I have wanted to write about this topic for some time, but just didn’t have enough data to trust my instincts that indie publishing would function as traditional publishing does, but now I do.
Summary Statement: To make a living at indie publishing, you must have a decent number of books and stories for sale.
Of course, in some cases this isn’t true. In some cases a writer can hit what I call a “home run” and sell a ton of one book or one series quickly and make some nice short-term money. But for the vast majority of indie publishers, that’s not how it will work. Our sales will be solid if our storytelling is solid. But no big numbers like the news we read about with Hocking or Konrath or (insert name of recent big indie seller).
And honestly, as a life-long midlist writer, I find that normal. I have, at my last count, just over nine million copies of my books in print, yet I have never had any big splash. Just a book here, a book there, and a lot of books selling over decades. And none of that counts any ghost-written novel or indie-published title. (The number would be a ton higher if I counted those.) Just traditional novels through traditional publishers under one of my own names.
Do the math: 9 million divided by about 100 books = 90,000 average sales per book. Did every book do that? Of course not. I had a couple that haven’t sold a thousand copies yet and never will. (Thankfully for the most part.) So that means I had books that sold way over that 90,000 copy average. Yup. I have one book that is still selling and just went past 1,100,000 copies. The point is that in both indie publishing and traditional publishing, it all averages out. More on this later.
Now I made a lot of money over the decades on those books, enough to live very nicely most years. I even hit a few bestseller lists along the way. But in all reality, I’m a midlist writer. And I’m fine with that. It has trained me well for being an indie writer.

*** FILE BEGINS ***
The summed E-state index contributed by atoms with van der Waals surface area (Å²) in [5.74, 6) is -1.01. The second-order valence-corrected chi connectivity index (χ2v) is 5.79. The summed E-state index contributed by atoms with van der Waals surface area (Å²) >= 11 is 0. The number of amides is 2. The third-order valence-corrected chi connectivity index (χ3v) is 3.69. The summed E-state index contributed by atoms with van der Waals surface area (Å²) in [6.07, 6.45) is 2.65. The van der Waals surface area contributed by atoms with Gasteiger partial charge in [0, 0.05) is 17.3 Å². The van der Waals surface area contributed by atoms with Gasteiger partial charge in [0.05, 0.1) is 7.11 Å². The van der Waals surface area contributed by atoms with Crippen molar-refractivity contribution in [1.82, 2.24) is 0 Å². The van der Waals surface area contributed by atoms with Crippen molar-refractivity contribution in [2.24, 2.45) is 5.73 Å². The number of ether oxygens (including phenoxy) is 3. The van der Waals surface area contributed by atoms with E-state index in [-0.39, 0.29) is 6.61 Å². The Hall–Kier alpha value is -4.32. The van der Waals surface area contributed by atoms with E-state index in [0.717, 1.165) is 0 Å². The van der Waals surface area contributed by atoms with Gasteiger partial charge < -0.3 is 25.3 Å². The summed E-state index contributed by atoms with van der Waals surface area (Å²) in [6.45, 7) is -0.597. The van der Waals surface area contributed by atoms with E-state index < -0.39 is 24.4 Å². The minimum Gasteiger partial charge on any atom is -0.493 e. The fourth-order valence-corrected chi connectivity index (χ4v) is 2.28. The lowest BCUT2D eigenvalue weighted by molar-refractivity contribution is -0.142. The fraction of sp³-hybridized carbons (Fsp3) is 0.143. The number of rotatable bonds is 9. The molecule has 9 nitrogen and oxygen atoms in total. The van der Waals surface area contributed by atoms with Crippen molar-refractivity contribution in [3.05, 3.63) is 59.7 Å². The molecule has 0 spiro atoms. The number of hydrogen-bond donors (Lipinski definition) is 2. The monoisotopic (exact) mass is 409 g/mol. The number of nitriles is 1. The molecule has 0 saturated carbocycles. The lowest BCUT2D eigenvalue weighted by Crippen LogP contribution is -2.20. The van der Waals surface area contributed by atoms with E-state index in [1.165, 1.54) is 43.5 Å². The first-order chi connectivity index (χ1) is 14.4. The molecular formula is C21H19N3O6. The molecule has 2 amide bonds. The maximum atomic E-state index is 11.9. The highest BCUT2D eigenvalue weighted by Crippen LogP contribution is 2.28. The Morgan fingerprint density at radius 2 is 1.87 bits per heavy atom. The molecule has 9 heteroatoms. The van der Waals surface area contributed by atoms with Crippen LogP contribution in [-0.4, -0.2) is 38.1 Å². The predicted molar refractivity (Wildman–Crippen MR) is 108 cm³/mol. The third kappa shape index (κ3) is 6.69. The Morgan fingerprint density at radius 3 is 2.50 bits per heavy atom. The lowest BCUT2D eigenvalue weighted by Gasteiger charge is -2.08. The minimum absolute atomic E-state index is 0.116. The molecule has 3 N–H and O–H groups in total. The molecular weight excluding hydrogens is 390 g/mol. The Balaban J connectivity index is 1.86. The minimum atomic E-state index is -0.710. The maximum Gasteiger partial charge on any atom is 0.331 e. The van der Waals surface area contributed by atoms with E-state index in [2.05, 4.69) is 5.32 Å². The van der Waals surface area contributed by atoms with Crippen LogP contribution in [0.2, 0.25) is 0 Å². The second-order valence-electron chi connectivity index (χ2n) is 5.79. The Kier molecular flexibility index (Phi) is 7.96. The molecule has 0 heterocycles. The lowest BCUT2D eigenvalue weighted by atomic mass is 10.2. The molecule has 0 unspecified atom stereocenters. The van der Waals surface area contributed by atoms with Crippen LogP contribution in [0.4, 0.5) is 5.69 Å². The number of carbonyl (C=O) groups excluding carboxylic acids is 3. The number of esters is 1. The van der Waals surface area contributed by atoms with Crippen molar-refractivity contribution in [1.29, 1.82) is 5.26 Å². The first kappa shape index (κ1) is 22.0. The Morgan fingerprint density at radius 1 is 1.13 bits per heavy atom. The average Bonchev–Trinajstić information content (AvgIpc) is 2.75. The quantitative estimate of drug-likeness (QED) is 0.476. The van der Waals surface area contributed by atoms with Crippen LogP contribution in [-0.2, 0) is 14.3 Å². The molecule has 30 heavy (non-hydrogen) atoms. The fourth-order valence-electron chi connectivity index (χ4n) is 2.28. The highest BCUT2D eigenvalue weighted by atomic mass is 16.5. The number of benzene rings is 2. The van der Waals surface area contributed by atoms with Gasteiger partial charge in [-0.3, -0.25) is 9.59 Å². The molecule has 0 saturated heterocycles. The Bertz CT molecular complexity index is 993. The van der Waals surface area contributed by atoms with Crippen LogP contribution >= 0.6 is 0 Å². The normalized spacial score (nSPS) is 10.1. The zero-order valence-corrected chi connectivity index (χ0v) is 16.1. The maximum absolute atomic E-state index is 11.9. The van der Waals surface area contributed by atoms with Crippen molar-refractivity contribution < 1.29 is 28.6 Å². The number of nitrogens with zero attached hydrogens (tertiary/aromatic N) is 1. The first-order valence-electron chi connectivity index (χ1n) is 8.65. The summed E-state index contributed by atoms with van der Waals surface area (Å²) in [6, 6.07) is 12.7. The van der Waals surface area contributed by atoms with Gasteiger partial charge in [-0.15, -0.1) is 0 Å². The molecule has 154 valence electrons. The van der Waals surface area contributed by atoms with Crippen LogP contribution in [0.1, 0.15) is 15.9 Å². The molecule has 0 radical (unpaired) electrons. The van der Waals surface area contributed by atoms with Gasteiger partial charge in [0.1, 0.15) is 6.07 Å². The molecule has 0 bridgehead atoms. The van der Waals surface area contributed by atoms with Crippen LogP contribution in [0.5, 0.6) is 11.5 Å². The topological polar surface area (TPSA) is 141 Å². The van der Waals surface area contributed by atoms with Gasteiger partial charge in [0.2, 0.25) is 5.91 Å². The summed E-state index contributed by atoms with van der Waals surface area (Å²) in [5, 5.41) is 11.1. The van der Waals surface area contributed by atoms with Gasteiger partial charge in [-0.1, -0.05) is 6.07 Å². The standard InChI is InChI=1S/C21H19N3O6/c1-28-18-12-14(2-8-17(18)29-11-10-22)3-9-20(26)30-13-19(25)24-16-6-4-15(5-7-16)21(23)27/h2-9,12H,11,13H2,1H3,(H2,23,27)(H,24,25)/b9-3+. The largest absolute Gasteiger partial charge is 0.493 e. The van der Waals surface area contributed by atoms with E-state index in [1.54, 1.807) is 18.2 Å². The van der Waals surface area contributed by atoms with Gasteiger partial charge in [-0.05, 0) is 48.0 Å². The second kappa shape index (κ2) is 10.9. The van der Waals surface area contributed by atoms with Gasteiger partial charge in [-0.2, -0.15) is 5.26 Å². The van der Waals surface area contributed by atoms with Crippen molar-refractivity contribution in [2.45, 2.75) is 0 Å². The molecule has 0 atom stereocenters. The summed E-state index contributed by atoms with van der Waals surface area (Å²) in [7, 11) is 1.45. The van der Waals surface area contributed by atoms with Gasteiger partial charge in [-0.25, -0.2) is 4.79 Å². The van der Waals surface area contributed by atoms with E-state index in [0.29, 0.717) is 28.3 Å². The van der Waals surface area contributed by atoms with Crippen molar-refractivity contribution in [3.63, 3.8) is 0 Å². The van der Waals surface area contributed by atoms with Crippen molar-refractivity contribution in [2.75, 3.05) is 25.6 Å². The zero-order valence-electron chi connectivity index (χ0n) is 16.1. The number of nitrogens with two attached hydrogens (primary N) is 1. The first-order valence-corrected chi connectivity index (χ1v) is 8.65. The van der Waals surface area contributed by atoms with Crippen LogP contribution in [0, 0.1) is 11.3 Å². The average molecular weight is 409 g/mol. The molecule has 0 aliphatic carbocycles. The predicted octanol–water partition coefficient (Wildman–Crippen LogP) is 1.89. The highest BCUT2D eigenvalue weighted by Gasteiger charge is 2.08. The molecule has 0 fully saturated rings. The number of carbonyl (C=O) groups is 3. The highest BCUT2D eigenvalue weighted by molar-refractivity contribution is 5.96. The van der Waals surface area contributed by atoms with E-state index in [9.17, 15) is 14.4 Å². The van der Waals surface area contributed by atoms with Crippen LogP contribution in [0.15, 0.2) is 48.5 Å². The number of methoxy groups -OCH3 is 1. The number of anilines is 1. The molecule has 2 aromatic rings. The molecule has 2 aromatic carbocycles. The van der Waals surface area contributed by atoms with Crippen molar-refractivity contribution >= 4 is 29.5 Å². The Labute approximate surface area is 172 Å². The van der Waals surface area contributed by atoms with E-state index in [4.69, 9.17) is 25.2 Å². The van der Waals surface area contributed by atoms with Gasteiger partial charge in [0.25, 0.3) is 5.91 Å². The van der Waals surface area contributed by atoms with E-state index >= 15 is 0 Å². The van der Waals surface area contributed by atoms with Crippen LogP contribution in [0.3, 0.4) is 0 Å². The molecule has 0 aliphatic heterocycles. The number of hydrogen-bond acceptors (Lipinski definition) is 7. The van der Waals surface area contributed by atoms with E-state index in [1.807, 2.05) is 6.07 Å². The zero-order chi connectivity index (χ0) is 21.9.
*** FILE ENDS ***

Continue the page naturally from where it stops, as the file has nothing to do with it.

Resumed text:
Quantity in Traditional Publishing
Traditional publishing is built on the concept of quantity. Not so much on sales-per-book as so many think, but on numbers of different titles that are for sale. (In modern publishing the quantity has come from many different authors, but in the history of publishing it always wasn’t that way.)
Let me repeat that so it doesn’t get skipped. Traditional publishers depend on numbers of different titles for sale.
Sure, they hope each month to have a top seller (or a home run) on a list, but those books are not what pays the bills month after month. It’s the quantity of books (titles) on the lists and all the varied lists under a publisher that pays the bills.
Why? Because a publisher can’t control what a single title will sell.
They can, however, control how many titles they have for sale.
Just as an indie writer can.
A list for an imprint is anywhere from three to seven books (titles) per month. Month after month, year after year. A list with four titles per month will publish 48 books per year. And that imprint will be one of dozens of imprints under a publisher brand, and that publisher will be one of dozens under a larger publisher or corporation, and so on.
After expenses, meaning overhead and employee wages and production and author costs, a publisher hopes to make a 4% profit margin (varies from company to company).
Let me be clear here again. That’s after paying the cost of the space used in their big building, the utilities, the wages of editors and managing editors and art directors and sales force and author costs and everything. The 4% is the amount the publisher hopes to show in profit over the top of all those expenses. On every book.
(Yes, yes, I know I am making this absurdly simple…but this isn’t an accounting class or a lesson in publishing profit-and-loss statements.)
Of course, since figuring what readers want is not an exact science, that profit-per-book is only a hope.
Some books lose money, some make more than expected. But the hope and goal is that the average over a line of books over a period of time will be around the 4% figure, give or take. If the book line loses money regularly, the editor is eventually fired or the imprint or publishing company is killed. Just business.
If these big publishers were only publishing one book (or even only one hundred books) per month, they sure couldn’t afford the big buildings.
Quantity in numbers of titles is everything.
Indie Writer Mindset